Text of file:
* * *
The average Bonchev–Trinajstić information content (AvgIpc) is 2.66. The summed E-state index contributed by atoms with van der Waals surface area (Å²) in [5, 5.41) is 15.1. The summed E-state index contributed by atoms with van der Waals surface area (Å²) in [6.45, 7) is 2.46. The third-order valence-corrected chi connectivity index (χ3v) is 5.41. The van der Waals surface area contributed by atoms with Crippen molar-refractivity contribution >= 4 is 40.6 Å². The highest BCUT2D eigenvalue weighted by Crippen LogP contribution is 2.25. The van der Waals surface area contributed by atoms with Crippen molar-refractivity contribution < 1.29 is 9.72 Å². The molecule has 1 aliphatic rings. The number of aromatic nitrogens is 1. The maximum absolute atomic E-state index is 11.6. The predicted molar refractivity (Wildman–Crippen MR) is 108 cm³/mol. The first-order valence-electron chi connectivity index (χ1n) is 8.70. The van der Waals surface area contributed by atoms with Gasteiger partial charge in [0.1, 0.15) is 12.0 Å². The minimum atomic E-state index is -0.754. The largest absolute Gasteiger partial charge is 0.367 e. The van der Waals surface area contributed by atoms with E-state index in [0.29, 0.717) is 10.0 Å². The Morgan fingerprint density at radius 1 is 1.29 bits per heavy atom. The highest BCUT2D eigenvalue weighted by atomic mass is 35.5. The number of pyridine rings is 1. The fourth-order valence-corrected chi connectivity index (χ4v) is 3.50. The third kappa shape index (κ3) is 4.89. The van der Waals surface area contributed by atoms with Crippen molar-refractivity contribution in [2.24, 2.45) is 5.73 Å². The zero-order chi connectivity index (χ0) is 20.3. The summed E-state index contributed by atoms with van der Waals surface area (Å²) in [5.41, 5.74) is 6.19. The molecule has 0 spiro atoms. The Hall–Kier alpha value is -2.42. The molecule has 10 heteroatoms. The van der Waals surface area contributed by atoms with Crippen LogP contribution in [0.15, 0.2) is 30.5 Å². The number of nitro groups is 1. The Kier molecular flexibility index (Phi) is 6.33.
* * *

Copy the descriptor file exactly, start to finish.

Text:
The average Bonchev–Trinajstić information content (AvgIpc) is 2.66. The summed E-state index contributed by atoms with van der Waals surface area (Å²) in [5, 5.41) is 15.1. The summed E-state index contributed by atoms with van der Waals surface area (Å²) in [6.45, 7) is 2.46. The third-order valence-corrected chi connectivity index (χ3v) is 5.41. The van der Waals surface area contributed by atoms with Crippen molar-refractivity contribution >= 4 is 40.6 Å². The highest BCUT2D eigenvalue weighted by Crippen LogP contribution is 2.25. The van der Waals surface area contributed by atoms with Crippen molar-refractivity contribution < 1.29 is 9.72 Å². The molecule has 1 aliphatic rings. The number of aromatic nitrogens is 1. The maximum absolute atomic E-state index is 11.6. The predicted molar refractivity (Wildman–Crippen MR) is 108 cm³/mol. The first-order valence-electron chi connectivity index (χ1n) is 8.70. The van der Waals surface area contributed by atoms with Gasteiger partial charge in [0.1, 0.15) is 12.0 Å². The minimum atomic E-state index is -0.754. The largest absolute Gasteiger partial charge is 0.367 e. The van der Waals surface area contributed by atoms with E-state index in [0.29, 0.717) is 10.0 Å². The Morgan fingerprint density at radius 1 is 1.29 bits per heavy atom. The highest BCUT2D eigenvalue weighted by atomic mass is 35.5. The number of pyridine rings is 1. The fourth-order valence-corrected chi connectivity index (χ4v) is 3.50. The third kappa shape index (κ3) is 4.89. The van der Waals surface area contributed by atoms with Crippen molar-refractivity contribution in [2.24, 2.45) is 5.73 Å². The zero-order chi connectivity index (χ0) is 20.3. The summed E-state index contributed by atoms with van der Waals surface area (Å²) in [5.41, 5.74) is 6.19. The molecule has 0 spiro atoms. The Hall–Kier alpha value is -2.42. The molecule has 10 heteroatoms. The van der Waals surface area contributed by atoms with Crippen LogP contribution in [0.15, 0.2) is 30.5 Å². The number of nitro groups is 1. The Kier molecular flexibility index (Phi) is 6.33.